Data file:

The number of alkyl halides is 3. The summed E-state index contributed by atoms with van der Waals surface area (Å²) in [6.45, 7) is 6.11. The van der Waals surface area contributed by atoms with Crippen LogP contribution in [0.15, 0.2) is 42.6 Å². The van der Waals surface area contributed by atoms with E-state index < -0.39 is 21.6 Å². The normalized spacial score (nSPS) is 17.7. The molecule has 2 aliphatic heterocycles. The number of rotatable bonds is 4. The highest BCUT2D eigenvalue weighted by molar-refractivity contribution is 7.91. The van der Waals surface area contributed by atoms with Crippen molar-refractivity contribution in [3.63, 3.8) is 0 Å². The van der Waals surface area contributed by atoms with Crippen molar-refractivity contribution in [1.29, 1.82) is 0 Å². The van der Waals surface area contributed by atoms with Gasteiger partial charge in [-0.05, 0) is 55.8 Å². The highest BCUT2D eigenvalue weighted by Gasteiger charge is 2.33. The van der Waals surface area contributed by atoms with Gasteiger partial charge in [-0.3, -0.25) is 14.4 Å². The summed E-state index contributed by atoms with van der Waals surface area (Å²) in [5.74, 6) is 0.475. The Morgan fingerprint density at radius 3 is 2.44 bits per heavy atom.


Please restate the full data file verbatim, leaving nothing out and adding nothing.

The number of alkyl halides is 3. The summed E-state index contributed by atoms with van der Waals surface area (Å²) in [6.45, 7) is 6.11. The van der Waals surface area contributed by atoms with Crippen LogP contribution in [0.15, 0.2) is 42.6 Å². The van der Waals surface area contributed by atoms with E-state index < -0.39 is 21.6 Å². The normalized spacial score (nSPS) is 17.7. The molecule has 2 aliphatic heterocycles. The number of rotatable bonds is 4. The highest BCUT2D eigenvalue weighted by molar-refractivity contribution is 7.91. The van der Waals surface area contributed by atoms with Crippen molar-refractivity contribution in [3.63, 3.8) is 0 Å². The van der Waals surface area contributed by atoms with Crippen molar-refractivity contribution in [1.29, 1.82) is 0 Å². The van der Waals surface area contributed by atoms with Gasteiger partial charge in [-0.05, 0) is 55.8 Å². The highest BCUT2D eigenvalue weighted by Gasteiger charge is 2.33. The van der Waals surface area contributed by atoms with Gasteiger partial charge in [-0.3, -0.25) is 14.4 Å². The summed E-state index contributed by atoms with van der Waals surface area (Å²) in [5.74, 6) is 0.475. The Morgan fingerprint density at radius 3 is 2.44 bits per heavy atom.